All the women certainly seem no longer able to meld into their surroundings. What queer person hasn’t experienced, for instance, a conversation-ending record scratch when they open their mouths to comment on something? The way Shauna does when she casually informs her family she caught dinner in the garden. Or a queer person deftly ignoring a man in their presence when their fellow found family member comes calling as Misty does for Natalie. Whatever happens, it remains refreshing to see so many women, and so often only women, on-screen together, bucking the system.

Yellowjackets - Misty and Natalie at a resturant (1)
Kailey Schwerman/SHOWTIME

None of this is to say that a queer, woman-run society would be perfect. And Yellowjackets doesn’t try to say that either. There’s brutality, there’s pain, and, God knows, there’s blood. A blood hive, in fact. And the show doesn’t shy away from any ugliness. Women are simply people. They have bodily functions, they get dirty and get their hands filthy. There are aggressions and wounds that get dealt mercilessly. But everything feels honest: the story, the characters are honest, and the aggressive specter of society that bleeds away into the far reaches of the wilderness, a distant foe. Smashed to pieces like the plane’s flight recorder. This society may not be perfect, but it could be better.

The show has also begun to explore the theme of madness vs. magic. Madness, of course, a traditionally “feminine” ailment prescribed to women when they step too far out of bounds. Magic, the term queer people prefer to give it. In other pieces, we’ve explored the reclamation of magic and witchcraft by queer people and trans people, more specifically. Yellowjackets takes a step into this tradition as well. The women dabble in the occult and see visions of wild animals in the ether. And often, in the background, a wailing cry sounds eerily through the wind. But we still don’t know what kind of power they wield and whether, ultimately, it gets painted as good or evil. We hope, obviously, good.

Yellowjackets is queer TV - the girls have a seance
Kailey Schwerman/SHOWTIME

Yellowjackets is, of course, traditionally queer, too. Taissa is married to a woman in the present timeline (one that she’d better start appreciating) and they have a son. In the past, she and Van (Vanessa) have a relationship as well. And Jackie and Shauna clearly engage in a dually unrequited best-friendship dance that had better end in a kiss. (Or we riot!) Many queer women will recognize this particular two-step. Shauna and Taissa even have a moment in a restaurant. Sometimes it’s all about the lingering hand-touch for queer ladies. It feels refreshing to see queerness portrayed in so many nuanced ways.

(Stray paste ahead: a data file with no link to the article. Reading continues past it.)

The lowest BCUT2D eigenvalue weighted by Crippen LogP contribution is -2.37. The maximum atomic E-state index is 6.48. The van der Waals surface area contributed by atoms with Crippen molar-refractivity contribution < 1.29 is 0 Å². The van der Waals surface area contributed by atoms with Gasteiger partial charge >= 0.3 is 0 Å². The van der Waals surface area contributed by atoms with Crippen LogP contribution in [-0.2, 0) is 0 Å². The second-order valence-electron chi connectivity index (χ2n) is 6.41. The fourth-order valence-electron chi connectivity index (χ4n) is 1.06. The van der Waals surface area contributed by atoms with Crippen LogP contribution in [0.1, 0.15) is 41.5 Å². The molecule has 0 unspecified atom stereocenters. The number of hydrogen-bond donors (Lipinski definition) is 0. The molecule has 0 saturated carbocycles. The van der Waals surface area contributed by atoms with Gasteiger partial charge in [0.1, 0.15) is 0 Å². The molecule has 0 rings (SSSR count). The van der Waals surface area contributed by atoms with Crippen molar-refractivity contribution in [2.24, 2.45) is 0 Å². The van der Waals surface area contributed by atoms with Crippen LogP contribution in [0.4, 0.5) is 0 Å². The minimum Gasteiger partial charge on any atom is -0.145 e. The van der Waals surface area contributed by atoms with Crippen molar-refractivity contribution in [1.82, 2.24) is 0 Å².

Taissa and her wife, Simone, kissing. Yellowjackets is queer TV.
Kailey Schwerman/SHOWTIME
Jackie handing Shauna a heart necklace
Paul Sarkis/SHOWTIME
Taissa and Shauna holding hands over the table
Paul Sarkis/SHOWTIME

Yellowjackets is off to a great queer, women-centric start. But this women-run society has room for improvement. Though there are many people of color on the show, the focus on white femininity remains too great. Hopefully, further episodes or seasons of the show correct this imbalance, especially in the future timeline. Yellowjackets has no shortage of women of color characters, and their roles ought to expand. Depictions of queerness and realized womanhood must include everyone.

By the same token, the show needs trans characters as well. The portrayal of womanhood remains incomplete without them. In such an otherwise nuanced exploration of women, this omission feels glaring. Non-binary characters, queer men, and the many other ways queerness manifests would also crucially add to Yellowjackets’ queer narrative. Though we cheer the show’s many good decisions, we hope it continues to grow.

Shauna and Jackie looking at each other lovingly.

At the end of the day, will the show deliver on its many promises and center the rejection of society as a good? Some signs point to yes, like its exceptional moon eyes between women and how, in many ways, men simply do not factor very heavily. Others point to maybe not, like the prevalent, distracting presence of heterosexual coupling despite so many women who are ready to couple. We eye with trepidation the relationship between the assistant coach and Misty (although our tingling Hannibal senses say he won’t be around long) but cheer for Van and Taissa kissing and giggling behind a tree, for seances, women with knives, and odd couples.

All things considered, the show already leads us down an incredibly important path. Yellowjackets raises the bar and brings these conversations and others to the table, creating a beautiful hive of its own along the way. As it continues to air ( Sundays on Showtime), the show extends a mirror to those who feel outside the norm, while paving an important path for others to walk down. And I, for one, am grateful for that. (And cross my fingers hard that Yellowjackets will deliver a resoundingly queer triumph by the time its final credits roll.)

So, should we all head out into the wilderness and start a tribe of wild fae-folk? Well… what are a few bites between friends?